While starting to implement error resilience (not erasure resilience, which is already working nicely) in my RAID-lookalike multi-disk block device RAnsrID, I finally had to notice that I didn't understand one aspect of Galois Field mathematics - the Reed-Solomon representation type has heavy influence on how to deal with errors (read: corrupted data).
So far, I only understood the canonical matrix style representation (basically a linear combination over the data disks for each redundancy disk). Turns out that with polynomial representation you can create way better (read: faster) algorithms for error correction - according to my analysis, erasure and error recovery is O(N²), compared to O(N³) for erasure correction in the linear combination case, and unknown (presumably O(N³⋅M²)) in the error case (N: total number of disks, M: number of redundancy disks).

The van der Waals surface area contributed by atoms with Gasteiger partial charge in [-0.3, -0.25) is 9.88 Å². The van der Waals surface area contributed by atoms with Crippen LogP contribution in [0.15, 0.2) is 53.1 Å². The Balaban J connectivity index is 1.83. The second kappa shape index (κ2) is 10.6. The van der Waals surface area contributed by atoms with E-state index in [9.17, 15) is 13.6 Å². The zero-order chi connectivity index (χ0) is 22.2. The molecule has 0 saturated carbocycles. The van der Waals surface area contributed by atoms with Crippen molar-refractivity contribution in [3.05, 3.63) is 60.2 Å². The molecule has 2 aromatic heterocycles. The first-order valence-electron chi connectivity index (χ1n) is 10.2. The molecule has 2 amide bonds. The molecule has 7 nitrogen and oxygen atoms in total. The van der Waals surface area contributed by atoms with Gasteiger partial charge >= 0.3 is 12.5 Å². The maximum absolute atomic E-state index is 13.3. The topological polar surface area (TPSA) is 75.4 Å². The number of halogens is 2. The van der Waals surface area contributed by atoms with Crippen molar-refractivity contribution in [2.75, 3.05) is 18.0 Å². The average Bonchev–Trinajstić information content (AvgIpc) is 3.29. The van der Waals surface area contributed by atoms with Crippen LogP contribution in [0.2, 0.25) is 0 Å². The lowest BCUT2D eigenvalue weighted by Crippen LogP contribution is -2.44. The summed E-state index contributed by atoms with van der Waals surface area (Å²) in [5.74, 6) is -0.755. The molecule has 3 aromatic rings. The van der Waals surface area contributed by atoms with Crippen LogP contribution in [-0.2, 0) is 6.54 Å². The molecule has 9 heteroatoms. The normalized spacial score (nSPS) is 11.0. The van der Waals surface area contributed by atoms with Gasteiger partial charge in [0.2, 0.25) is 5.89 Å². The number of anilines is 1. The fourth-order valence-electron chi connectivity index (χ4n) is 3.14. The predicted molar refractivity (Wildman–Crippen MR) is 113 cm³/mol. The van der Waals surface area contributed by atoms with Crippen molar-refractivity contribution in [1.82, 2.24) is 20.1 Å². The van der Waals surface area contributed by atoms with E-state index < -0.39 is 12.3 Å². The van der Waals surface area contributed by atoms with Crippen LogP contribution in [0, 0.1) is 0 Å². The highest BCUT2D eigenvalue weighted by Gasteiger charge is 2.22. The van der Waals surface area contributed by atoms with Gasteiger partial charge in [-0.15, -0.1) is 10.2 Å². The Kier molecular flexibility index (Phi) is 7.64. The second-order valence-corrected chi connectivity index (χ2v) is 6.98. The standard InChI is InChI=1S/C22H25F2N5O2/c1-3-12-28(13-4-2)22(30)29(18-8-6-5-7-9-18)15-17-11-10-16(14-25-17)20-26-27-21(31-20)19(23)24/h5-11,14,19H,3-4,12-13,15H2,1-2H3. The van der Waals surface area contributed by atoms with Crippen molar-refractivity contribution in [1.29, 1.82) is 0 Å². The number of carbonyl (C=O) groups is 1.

Thus I will rewrite the redundancy routines based on Phil Karn's Reed-Solomon implementation - the best implementation with an open license I could find. Most implementations (like in par2) don't bother with error correction, and use block-level checksums to detect errors. That done, erasure recovery can be used. Needless to say, this is no option for my block device (where and why should I store the checksums).
No need to say that this delays delivery timeframe of RAnsrID further; especially as I'd like to incorporate the change in an at least data preserving backwards compatible way.
Also Hackweek 6 wasn't as productive as I hoped; I only managed to get the test suite up and running. Oh well.